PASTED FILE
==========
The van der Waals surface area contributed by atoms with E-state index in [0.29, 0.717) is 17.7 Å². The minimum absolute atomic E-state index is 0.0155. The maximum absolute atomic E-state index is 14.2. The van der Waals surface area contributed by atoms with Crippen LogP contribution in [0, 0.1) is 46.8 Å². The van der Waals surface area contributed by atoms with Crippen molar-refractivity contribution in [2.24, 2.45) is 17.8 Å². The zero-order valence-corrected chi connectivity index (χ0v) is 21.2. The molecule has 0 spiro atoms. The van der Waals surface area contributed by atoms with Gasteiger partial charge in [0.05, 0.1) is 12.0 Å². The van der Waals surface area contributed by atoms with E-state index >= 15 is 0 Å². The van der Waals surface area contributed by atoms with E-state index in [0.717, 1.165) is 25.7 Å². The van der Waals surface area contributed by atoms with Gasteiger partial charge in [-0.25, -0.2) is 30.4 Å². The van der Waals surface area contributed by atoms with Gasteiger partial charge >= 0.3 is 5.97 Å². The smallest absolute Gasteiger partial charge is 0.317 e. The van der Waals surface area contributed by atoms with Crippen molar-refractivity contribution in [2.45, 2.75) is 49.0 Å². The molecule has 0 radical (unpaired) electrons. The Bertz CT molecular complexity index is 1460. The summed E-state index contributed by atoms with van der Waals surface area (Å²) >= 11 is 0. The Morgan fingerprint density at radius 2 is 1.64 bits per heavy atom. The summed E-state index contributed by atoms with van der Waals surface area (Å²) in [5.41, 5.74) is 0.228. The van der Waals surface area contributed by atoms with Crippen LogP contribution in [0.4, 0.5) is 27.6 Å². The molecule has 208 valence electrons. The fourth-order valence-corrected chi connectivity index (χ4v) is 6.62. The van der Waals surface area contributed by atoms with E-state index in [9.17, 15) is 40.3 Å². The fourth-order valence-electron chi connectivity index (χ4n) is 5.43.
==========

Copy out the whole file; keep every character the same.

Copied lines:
The van der Waals surface area contributed by atoms with E-state index in [0.29, 0.717) is 17.7 Å². The minimum absolute atomic E-state index is 0.0155. The maximum absolute atomic E-state index is 14.2. The van der Waals surface area contributed by atoms with Crippen LogP contribution in [0, 0.1) is 46.8 Å². The van der Waals surface area contributed by atoms with Crippen molar-refractivity contribution in [2.24, 2.45) is 17.8 Å². The zero-order valence-corrected chi connectivity index (χ0v) is 21.2. The molecule has 0 spiro atoms. The van der Waals surface area contributed by atoms with Gasteiger partial charge in [0.05, 0.1) is 12.0 Å². The van der Waals surface area contributed by atoms with E-state index >= 15 is 0 Å². The van der Waals surface area contributed by atoms with E-state index in [0.717, 1.165) is 25.7 Å². The van der Waals surface area contributed by atoms with Gasteiger partial charge in [-0.25, -0.2) is 30.4 Å². The van der Waals surface area contributed by atoms with Gasteiger partial charge >= 0.3 is 5.97 Å². The smallest absolute Gasteiger partial charge is 0.317 e. The van der Waals surface area contributed by atoms with Crippen molar-refractivity contribution in [2.45, 2.75) is 49.0 Å². The molecule has 0 radical (unpaired) electrons. The Bertz CT molecular complexity index is 1460. The summed E-state index contributed by atoms with van der Waals surface area (Å²) >= 11 is 0. The Morgan fingerprint density at radius 2 is 1.64 bits per heavy atom. The summed E-state index contributed by atoms with van der Waals surface area (Å²) in [5.41, 5.74) is 0.228. The van der Waals surface area contributed by atoms with Crippen LogP contribution in [0.4, 0.5) is 27.6 Å². The molecule has 208 valence electrons. The fourth-order valence-corrected chi connectivity index (χ4v) is 6.62. The van der Waals surface area contributed by atoms with E-state index in [9.17, 15) is 40.3 Å². The fourth-order valence-electron chi connectivity index (χ4n) is 5.43.